Hardware

Review: Windows Server 2008 (Terminal Services)


Microsoft is moving in on Citrix territory even more as they now introduce the following components: Terminal Server Gateway, RemoteApp, and Terminal Services Web Access. Terminal Server Gateway allows remote user’s access to Terminal Servers through your perimeter firewall. RemoteApp allows you to publish applications on a Terminal Server as opposed to an entire desktop. Finally, Terminal Server Web access provides you with a portal to access application and/or desktops.

I know many clients that have completely moved away from Citrix to save on license costs due to the fact that Terminal Services offers such a robust amount of functionality. Once my labs are complete I will upload some tutorials on Terminal Services in action.

11 comments
VeteranTech
VeteranTech

For those who do not know, Microsoft obtains it's TS technology from Citrix. They are not moving in on Citrix's territory. Citrix is giving them the added functionality as it still benefits Citrix by adding deeper integration between the two. Citrix also recieves compensation from Microsoft for this technology. Learn to research and know the history of the technologyu before making ignorant comments. It vastly degrades the credibility of the author.

ek7us
ek7us

Regarding Generation of Terminal service gateway(TSGU) traffice over netmon: Hi, i have a setup where-in i need to connect to remotely from a client(longhorn)to a target server(longhorn)through a Gateway server(longhorn).I am able to connect using mstsc,but i am not gettng the TSGU packets over netmon 3.1.Can anyone help in this regard?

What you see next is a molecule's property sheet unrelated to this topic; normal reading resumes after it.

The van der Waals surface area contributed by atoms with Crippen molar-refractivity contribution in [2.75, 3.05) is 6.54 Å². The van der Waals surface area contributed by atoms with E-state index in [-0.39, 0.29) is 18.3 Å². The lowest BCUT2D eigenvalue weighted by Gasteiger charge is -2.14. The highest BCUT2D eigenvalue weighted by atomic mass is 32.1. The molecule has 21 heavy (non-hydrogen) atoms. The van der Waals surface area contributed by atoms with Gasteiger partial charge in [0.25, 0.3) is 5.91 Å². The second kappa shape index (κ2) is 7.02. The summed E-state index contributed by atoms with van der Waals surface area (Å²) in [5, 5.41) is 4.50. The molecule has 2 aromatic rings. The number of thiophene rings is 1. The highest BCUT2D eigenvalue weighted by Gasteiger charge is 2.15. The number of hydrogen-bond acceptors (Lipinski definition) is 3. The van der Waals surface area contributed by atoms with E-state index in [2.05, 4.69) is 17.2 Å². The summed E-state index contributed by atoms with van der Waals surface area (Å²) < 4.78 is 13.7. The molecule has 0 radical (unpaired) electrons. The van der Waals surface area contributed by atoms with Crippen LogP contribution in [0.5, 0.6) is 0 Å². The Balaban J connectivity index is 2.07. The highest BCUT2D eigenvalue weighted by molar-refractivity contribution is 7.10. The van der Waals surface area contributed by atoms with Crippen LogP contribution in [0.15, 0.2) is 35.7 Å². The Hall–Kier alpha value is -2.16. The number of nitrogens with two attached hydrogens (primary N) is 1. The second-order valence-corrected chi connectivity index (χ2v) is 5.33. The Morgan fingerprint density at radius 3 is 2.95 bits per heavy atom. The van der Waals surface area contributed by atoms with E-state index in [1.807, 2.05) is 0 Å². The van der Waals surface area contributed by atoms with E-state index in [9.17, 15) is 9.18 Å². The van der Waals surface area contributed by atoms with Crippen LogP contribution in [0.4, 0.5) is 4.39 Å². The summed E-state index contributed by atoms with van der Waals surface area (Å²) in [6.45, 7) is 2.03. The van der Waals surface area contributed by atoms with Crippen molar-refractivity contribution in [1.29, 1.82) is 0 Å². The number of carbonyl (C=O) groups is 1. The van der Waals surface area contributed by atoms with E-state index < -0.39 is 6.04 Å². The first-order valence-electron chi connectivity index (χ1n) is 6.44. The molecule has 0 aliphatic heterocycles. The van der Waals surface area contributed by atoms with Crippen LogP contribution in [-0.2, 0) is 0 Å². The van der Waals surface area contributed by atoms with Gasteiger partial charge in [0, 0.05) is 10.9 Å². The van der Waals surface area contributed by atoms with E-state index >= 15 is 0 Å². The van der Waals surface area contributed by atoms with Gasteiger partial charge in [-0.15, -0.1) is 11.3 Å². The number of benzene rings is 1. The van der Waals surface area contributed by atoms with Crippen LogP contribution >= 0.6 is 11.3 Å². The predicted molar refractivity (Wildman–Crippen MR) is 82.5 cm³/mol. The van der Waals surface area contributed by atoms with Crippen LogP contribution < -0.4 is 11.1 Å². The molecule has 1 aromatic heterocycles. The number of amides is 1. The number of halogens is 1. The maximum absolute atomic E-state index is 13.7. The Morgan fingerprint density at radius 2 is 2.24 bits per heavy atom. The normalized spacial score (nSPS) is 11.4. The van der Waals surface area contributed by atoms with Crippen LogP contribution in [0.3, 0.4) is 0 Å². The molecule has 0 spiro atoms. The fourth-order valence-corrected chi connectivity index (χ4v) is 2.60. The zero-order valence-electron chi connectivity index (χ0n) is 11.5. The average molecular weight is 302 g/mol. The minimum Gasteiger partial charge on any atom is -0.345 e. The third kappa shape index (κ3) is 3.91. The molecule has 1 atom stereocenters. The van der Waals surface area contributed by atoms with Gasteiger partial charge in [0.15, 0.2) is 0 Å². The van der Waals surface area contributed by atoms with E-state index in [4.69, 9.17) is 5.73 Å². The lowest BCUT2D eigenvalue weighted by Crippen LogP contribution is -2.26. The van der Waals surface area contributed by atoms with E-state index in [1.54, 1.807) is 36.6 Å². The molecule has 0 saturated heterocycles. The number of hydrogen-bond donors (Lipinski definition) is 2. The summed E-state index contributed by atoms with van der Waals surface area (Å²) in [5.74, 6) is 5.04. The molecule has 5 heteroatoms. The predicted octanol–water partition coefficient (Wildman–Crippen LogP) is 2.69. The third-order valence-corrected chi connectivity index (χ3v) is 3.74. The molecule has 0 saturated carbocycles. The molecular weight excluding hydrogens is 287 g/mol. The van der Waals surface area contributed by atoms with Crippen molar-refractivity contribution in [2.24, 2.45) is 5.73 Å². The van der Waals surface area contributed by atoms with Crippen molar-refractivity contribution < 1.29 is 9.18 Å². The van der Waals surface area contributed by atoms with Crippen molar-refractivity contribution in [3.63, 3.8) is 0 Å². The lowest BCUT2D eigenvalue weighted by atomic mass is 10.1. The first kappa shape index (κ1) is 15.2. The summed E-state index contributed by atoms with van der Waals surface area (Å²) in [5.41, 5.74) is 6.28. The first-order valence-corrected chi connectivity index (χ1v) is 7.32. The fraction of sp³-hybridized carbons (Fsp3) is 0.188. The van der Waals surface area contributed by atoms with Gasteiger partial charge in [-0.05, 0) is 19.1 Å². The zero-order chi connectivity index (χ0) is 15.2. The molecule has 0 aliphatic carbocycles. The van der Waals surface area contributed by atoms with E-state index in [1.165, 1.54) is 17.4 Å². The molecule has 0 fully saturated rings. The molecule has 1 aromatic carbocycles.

robert
robert

Excellent news. When Microsoft upset Citrix to the point that Citrix will port everything to Linux, this will be the just what the Linux / Novell community will want.

str33tp0et
str33tp0et

So buggy on the remote printing side. It always seems like I am jimmy rigging ports to get the remote clients to print. do you guys have the same problems?

blarman
blarman

Linux has SSL. It's built into the OS and already supports everything Citrix could do.

sprinkl3s
sprinkl3s

I don't really see citrix doing that. there are several reasons for this: 1. majority of the market is windows 2. majority of citrix users will still keep citrix because they are comfortable with keeping the same product name they currently have 3. most citrix customers run windows servers

tgueth
tgueth

I have only run into problems with USB printers on local printers. Other than that, I have not had any issues. Tom

Tony K
Tony K

First, SSL isn't "built into the OS", it's provided by a library from OpenSSL. All distros provide it, but it's not part of "Linux", per se. Secondly, no, it can't do everything Citrix can do. Forgetting all of the really advanced stuff, I'm assuming you're talking about doing remote X windows...except you're forgetting X doesn't directly support encryption or compression. The ICA protocol was designed to allow a user to work with almost no lag over a 14.4K modem connection. Sure, you can get encryption and some compression by routing it through an SSH connection, but that's not anywhere as easy as clicking a link on a webpage for your users. And, it still doesn't come close to the performance of Citrix. Believe it or not, Linux isn't the answer to every problem.

troym
troym

Agreed. I only see the problems with local USB printers mapping to the server session. Network printers that users can add themselves, work 98% of the time. Issues with default printers on citrix as well.

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